Are you feeling the tension among the college-applying families you know? Nov. 1 — Thursday — is the deadline for many early action and early decision applications. Applicants still have time to use a tip demonstrated recently by President Obama and Mitt Romney. Their technique, if done well, guarantees an essay that will capture the hearts of every admissions officer.

This isn’t from the debates. If you use those rhetorical devices — insult, ire, overloaded erudition — your application will be consigned to the wastebasket.

I am referring to the candidates’ speeches at the Alfred E. Smith Memorial Foundation Dinner — all those jokes you saw on TV. Some of their wit didn’t work, but both men revealed a keen grasp of a device that is not only funny but sends the powerful message that you would be great to have on campus.

The technique is self-deprecation. One master of the form was the late comedian Rodney Dangerfield. Samples: “My psychiatrist told me I was crazy, and I said I want a second opinion. He said, ‘Okay, you’re ugly, too.’” Or: “I drink too much. The last time I gave a urine sample it had an olive in it.”

Dangerfield’s assaults on himself were often too raw for 21st century sensibilities. Romney and Obama enlisted some of the best comedy writers in America. Their words were gentler and more subtle. That is what you want in an application to an Ivy-covered institution that values manners and understatement.

Romney lampooned himself while describing his debate preparation. One of his best methods, he said, was to “refrain from alcohol for 65 years.” Obama said he was especially ready for the second debate because of the “nice long nap I had at the first debate.”

They had several others, but you get the idea. You only need to turn a joke on yourself once in an essay. Any more and the college readers might think you copied the idea out of a newspaper.

Don’t worry about finding a topic. Obama and Romney’s writers used oddities or mistakes familiar to their audience. You have dozens of possibilities. Think of something you might boast about and turn it into an entertaining flaw.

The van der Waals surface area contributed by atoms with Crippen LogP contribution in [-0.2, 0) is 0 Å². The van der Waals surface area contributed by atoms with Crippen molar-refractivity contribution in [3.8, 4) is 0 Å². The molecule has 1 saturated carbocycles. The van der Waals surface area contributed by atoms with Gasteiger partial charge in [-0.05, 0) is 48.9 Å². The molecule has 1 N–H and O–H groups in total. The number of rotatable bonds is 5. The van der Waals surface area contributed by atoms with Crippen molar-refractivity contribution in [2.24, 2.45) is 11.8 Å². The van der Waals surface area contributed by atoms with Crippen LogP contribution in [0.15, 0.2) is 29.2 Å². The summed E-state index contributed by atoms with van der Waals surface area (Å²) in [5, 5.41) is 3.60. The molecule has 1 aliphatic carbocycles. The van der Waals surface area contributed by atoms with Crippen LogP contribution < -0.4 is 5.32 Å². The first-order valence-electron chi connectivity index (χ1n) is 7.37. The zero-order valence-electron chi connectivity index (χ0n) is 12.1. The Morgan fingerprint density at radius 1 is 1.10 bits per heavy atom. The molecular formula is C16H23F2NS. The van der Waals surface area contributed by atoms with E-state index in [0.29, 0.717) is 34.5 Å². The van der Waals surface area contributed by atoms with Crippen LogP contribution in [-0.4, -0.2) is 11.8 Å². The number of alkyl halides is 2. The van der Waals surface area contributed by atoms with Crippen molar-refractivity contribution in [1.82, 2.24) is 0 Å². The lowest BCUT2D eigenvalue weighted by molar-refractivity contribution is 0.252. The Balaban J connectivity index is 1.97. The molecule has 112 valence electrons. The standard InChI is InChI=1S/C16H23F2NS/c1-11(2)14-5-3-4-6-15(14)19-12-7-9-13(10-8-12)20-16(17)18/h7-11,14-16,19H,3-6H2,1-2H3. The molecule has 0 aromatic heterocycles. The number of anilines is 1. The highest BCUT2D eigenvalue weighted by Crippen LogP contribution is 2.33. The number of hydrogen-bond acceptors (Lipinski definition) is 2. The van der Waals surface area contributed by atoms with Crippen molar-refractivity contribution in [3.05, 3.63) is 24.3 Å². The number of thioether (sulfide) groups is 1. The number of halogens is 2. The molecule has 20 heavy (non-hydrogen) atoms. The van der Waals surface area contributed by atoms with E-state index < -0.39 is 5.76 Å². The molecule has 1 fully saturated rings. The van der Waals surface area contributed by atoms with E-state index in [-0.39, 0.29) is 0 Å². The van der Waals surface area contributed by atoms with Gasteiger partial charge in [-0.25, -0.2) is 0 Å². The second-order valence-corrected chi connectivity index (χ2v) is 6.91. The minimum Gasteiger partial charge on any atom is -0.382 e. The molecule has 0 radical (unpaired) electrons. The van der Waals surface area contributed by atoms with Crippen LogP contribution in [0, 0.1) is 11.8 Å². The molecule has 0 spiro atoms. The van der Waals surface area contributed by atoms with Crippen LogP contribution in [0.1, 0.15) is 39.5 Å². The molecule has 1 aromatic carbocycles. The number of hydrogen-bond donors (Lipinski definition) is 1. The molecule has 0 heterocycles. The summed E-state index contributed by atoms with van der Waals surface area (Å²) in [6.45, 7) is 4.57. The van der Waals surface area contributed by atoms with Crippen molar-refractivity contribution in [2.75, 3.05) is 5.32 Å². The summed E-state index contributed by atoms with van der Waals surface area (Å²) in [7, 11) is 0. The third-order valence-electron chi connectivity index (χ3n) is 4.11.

In an admissions guide I once wrote, I conceived this bit of self-inflation: “The hospital administrator said my work as a candy striper was so good that I should apply to medical school.” Applicants who take this approach sound like braggarts. That’s bad. Instead, recall a moment in that same hospital when you weren’t smart: “In one instance I was so clumsy I almost disconnected an intravenous drip. At least I think that was what it was.”

I have discovered that many people, particularly among those applying to selective colleges, are incapable of writing anything self-deprecating. That is why the admissions officer reading your essay is going to be so pleased.

Think about it. What kind of person would you want as a roommate, a self-important tool or a modest raconteur? Admissions officers have the same thought. Give them a taste of your inner Joan Rivers or Woody Allen, and your chances improve greatly.

I am surprised to find that the best college application essay samples rarely use self-deprecation. Ten essay tips written for U.S. News & World Report by the brilliant San Francisco University High School college counselor Jonathan Reider include “Be likable,” which is close, but doesn’t mention self-deprecation. He says using humor can be dangerous.

Sure. That’s why it’s exciting, and why it can transform a college’s attitude about you. If you are scared, show your idea to your parents. They will know how an admissions officer might react, and whether you would get the same good reviews Obama and Romney did.